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This would work if you have only one em dash in your paragraph, because “grep is greedy”
Do you want to include the em dash, or just the text after? And could there be more than one dash in the paragaph, and if so do you want to include only the text after the last one, or all text after the first one?
~_.+$ will find all text (including the dash) from the first dash to the end of the paragraph.
~_.+?$ will find the shortest match, which means it willonly find from the last of multiple dashes to the end of the paragraph.
(?<=~_).+$ puts the dash into a lookbehind, so it won't be included in the found text. .Add the ? as above to limit to the shortest match
Thanks for your questions and answers. Yes I want to include only the text after the last em dash in the paragraph, so if I'm understanding you correctly I would use (?<=~_).+$ in my search string. Is that correct?
Also do you know of any good resources online for better understanding GREP code? Even a list of all kinds of GREP code imaginable would be great. Thanks!
Most of waht I knowabout grep I learned using Peter kahrel's fabulous e-book avaialble at O'Reilly. It costs about 10 bucks and can be used as a PDF or a number of other formats for various readers.
Sorry for coming back to 'answered' question...
sperry1975 wrote:...I would use (?<=~_).+$ in my search string. Is that correct?
Not exactly. This is the expression offered by me and one of these offered by Peter. Main drawback - it will select everything between the first em dash and end of paragraph. If I understood you correctly, you need to select everything between the last one and the end of paragraph.
? to limit to the shortest match in this situation with the end of paragraph doesn't work for me (frankly, dunno why), so I didn't offer it to you. Peter claims it should do the trick, can anyone confirm this? There is how it works for me:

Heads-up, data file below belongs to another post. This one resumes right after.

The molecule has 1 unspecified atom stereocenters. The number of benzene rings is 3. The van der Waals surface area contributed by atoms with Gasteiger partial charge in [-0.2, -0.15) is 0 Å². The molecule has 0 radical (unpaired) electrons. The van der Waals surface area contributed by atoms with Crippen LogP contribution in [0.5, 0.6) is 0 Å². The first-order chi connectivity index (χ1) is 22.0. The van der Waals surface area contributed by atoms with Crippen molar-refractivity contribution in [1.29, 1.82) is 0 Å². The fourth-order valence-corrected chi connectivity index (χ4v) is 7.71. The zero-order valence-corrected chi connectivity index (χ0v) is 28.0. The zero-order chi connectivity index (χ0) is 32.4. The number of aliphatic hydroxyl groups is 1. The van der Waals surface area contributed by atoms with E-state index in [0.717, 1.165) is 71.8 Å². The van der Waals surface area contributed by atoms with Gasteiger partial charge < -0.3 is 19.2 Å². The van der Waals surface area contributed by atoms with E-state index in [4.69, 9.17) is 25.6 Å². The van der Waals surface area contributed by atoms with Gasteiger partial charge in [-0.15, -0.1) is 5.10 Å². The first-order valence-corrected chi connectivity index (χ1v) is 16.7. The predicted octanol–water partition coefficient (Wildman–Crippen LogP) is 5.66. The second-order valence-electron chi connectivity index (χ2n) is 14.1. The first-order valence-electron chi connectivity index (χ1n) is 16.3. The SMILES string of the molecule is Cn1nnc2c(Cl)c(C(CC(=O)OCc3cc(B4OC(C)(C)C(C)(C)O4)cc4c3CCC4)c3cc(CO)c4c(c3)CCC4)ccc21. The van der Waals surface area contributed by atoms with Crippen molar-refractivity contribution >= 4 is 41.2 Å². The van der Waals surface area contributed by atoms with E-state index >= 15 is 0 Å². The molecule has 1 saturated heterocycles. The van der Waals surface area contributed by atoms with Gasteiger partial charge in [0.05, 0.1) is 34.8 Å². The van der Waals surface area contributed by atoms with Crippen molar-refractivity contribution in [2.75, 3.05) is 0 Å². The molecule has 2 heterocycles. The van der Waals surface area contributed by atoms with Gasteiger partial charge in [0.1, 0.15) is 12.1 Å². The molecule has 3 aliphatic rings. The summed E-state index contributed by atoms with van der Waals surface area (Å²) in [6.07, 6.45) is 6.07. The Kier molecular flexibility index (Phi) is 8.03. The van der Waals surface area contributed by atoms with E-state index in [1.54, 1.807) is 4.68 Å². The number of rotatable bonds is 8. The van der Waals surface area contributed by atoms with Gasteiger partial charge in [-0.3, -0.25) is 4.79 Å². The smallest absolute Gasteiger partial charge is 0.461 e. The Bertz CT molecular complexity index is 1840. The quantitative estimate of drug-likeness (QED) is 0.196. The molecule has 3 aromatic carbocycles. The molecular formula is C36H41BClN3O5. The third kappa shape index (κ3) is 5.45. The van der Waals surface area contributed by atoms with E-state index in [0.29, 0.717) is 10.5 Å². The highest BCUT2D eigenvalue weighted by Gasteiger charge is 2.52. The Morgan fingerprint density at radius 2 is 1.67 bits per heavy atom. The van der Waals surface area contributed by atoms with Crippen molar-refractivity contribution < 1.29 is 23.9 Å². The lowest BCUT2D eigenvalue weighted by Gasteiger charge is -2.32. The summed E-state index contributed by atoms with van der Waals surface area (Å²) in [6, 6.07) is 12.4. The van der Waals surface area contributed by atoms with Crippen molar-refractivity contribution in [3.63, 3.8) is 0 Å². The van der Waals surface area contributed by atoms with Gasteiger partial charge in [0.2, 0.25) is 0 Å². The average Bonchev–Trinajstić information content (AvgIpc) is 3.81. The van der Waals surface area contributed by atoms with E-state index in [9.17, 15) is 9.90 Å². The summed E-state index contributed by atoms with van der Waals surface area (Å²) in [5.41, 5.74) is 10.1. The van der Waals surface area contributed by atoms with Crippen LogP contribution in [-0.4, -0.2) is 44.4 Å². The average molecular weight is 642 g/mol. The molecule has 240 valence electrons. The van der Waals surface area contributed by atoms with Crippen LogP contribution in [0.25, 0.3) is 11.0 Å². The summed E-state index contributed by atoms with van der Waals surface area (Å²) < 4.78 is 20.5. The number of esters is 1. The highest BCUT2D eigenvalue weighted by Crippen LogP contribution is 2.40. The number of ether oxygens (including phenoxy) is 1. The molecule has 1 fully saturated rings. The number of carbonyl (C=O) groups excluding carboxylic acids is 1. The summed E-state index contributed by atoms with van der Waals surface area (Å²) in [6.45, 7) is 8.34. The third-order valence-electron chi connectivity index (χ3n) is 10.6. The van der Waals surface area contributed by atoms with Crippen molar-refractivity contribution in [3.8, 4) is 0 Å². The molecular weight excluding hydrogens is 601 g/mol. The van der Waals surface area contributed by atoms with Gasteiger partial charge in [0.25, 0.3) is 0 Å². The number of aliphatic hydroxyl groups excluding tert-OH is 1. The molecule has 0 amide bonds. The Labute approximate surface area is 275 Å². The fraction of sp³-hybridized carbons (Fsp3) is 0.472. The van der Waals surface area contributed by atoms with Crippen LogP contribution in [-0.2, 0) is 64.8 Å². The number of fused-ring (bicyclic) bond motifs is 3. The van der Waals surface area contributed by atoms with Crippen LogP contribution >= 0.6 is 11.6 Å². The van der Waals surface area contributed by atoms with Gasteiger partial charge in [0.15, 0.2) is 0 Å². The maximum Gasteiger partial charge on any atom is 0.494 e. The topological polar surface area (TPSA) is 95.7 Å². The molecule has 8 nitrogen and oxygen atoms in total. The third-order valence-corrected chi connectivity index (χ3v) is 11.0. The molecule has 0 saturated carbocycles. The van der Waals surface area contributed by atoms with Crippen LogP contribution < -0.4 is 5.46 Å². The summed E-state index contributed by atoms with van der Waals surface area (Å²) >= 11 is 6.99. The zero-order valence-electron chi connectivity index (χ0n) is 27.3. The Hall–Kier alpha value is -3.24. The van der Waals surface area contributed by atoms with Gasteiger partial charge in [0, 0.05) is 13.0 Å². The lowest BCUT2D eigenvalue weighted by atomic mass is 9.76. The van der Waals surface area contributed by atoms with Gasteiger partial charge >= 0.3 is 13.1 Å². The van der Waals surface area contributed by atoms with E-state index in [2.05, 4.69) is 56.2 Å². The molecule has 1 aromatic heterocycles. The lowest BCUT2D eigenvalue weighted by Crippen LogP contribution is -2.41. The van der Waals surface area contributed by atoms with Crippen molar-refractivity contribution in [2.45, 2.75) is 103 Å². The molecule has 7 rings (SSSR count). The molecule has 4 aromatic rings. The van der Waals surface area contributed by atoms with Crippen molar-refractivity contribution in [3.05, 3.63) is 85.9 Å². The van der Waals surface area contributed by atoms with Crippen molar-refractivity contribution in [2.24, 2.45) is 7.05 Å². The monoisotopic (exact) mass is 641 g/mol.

After some puzzling I was able to produce only this:
This query means: select everything except em dash, between em dash and end of paragraph.
I neer actually tested the non-greedy version, and you're right, the ? didn't work for me, either. I think that must be an anomaly about the end-of-paragraph.
I just tested winterm's new expression, and it doesn't quite work, either. Unless the paragraph containing the last dash is also the last paragraph in the story it will select all the following paragraphs as well....
Here's what I've finally come up with that does seem to work: (?<=~_)[^~_]+?$
In this case the ? limiter DOES work. Very odd.
huh, I didn't ever think to test it with multiple paragraphs... grep usually operates inside single paragraph, doesn't it? Really very odd. Btw, the same behaviour with (?<=~_)[^~_]+\r and (?<=~_)[^~_]+?\r.
maybe some grep guru could drop in...
"Not em-dash" is essentially "everything except em-dash" and so includes the hard return \r.
I must say I'm surprised Peter's original suggestion fails as well.
ok then, this seems to work?
Yes, that also seems to work. Evidently the negation also applies to the paragraph break.
Thanks for the help everyone. This is great to have on hand since I will likely use it again and again in the future.